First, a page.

top of page
  • Writer's pictureAti Egas

Who Are You On Psychedelics?

On the topic of psychedelics, hallucinogens and plant medicine, also commonly known as LSD, MDMA, mushrooms or psilocybin, peyote, Ayahuasca, and other natural or lab-made medicines, I have two types of clients: those who make changes right away and those who get stuck in the romanticism of the experience (spiritual bypassing).

While it is not the primary objective of my practice at this moment to help the integration of this medicine in order to heal addictions, PTSD, and profound trauma; it is my prerogative to support my clients into deeper healing, and sometimes methods other than psychotherapy and coaching are required.There are wonderful studies and centers that specifically use plant medicine to deal with trauma, such as the Multidisciplinary Association for Psychedelic Studies (MAPS) and in New York, the Center for Optimal Living.

With that said, my approach to the medicine mentioned above is exactly that, to use it as medicine. And personally it is quite satisfactory when a client trusts the therapeutic alliance enough to share the visions, feelings, hallucinations, invocations, “demons,” and messages that they received during their “trip.” The sharing of these profound and clarifying moments with the self and the soul, is called “integration.” Integration can be done with a therapist, or a coach who can accompany the client as they make sense of how the plant medicine is helping their current life.

In a recent session, integration took place with a client who had been struggling with leaving a “toxic relationship.” As you know, in psychotherapy we delve into childhood, attachment styles, patterns of behavior, fears, and insecurities. And if you are willing to do the work, you challenge yourself to make the necessary changes. Yet, you and I know that it is not that easy.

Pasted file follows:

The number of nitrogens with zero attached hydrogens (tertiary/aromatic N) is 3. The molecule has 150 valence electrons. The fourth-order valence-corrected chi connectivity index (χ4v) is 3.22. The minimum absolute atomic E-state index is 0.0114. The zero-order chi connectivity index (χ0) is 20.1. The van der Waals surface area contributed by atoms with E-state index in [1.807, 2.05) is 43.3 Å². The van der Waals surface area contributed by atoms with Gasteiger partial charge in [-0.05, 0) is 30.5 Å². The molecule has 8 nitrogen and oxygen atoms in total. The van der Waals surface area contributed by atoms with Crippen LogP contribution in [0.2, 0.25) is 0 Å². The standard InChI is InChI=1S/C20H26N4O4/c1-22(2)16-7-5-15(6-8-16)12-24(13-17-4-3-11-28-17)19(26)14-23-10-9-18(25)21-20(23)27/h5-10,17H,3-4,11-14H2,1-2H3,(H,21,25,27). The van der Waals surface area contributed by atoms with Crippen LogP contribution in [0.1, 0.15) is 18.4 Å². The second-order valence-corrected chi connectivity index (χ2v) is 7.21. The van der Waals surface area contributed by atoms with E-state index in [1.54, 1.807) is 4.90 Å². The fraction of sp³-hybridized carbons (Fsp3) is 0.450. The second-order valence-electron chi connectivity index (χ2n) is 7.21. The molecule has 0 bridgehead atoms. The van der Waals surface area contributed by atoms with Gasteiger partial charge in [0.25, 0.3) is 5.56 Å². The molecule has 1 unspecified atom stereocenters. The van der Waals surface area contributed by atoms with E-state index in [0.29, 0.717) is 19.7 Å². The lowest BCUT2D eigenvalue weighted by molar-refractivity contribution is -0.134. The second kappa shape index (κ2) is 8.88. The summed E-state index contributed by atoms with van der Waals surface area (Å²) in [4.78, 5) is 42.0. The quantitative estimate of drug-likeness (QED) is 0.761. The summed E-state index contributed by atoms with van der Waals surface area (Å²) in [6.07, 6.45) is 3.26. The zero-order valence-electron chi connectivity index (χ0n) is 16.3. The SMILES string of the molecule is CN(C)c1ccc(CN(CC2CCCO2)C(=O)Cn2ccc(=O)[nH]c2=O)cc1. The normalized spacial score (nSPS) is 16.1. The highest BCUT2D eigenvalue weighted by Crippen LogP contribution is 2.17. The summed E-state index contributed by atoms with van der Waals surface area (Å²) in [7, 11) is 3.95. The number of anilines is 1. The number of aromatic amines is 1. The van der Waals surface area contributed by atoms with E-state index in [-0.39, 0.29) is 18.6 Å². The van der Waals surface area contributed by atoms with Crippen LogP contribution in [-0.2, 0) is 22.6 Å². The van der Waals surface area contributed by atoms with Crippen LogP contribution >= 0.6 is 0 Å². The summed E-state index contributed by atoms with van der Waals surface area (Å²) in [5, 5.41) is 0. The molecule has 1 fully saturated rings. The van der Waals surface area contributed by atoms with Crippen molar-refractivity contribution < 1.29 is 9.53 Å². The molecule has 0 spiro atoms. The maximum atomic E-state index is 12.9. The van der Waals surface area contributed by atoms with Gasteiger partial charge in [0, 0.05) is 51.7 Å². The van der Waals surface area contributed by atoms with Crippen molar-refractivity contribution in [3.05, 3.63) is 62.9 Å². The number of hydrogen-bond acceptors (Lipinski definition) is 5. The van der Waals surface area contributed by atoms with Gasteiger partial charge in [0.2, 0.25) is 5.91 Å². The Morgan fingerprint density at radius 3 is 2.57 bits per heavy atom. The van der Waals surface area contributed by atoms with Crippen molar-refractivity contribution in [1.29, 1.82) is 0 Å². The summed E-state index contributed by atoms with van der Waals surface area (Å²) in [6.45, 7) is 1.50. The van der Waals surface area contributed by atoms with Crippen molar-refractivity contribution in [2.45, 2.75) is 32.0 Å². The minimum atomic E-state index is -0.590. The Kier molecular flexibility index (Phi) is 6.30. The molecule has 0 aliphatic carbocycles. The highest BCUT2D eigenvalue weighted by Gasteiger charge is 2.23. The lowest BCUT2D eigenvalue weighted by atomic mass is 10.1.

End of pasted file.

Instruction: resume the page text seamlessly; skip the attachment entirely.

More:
Needless to say, my client had gone out of the city with the intention of gaining clarity on this matter. Intention is aligning the heart and the mind for a particular purpose. In this case, the intention was their relationship. After an experience with plant medicine, in a safe and controlled environment, the necessary clarity rose to the surface of my client’s consciousness and so did their fears. My client was able to verbalize the fear of being alone, fear of failure, as well as the pressure from society to “keep a relationship.” As I mentioned above, I have clients who make changes right away and those who get stuck in the romanticism of the experience (spiritual bypassing). My client mentioned above made a rapid and profound change in less than a week. While tears and discomfort were present and expected, all the work that they had been doing in therapy made much more sense to them now. They had spoken to another part of their psyche — inaccessible to talk therapy -, and decided to leave the relationship once and for all.

If you take anything from this letter, let is be that intention and integration are extremely important, so that your chosen experience can serve you in many more ways. But first and foremost, do it with enough research and preparation as possible.

4 views0 comments

Recent Posts

See All


bottom of page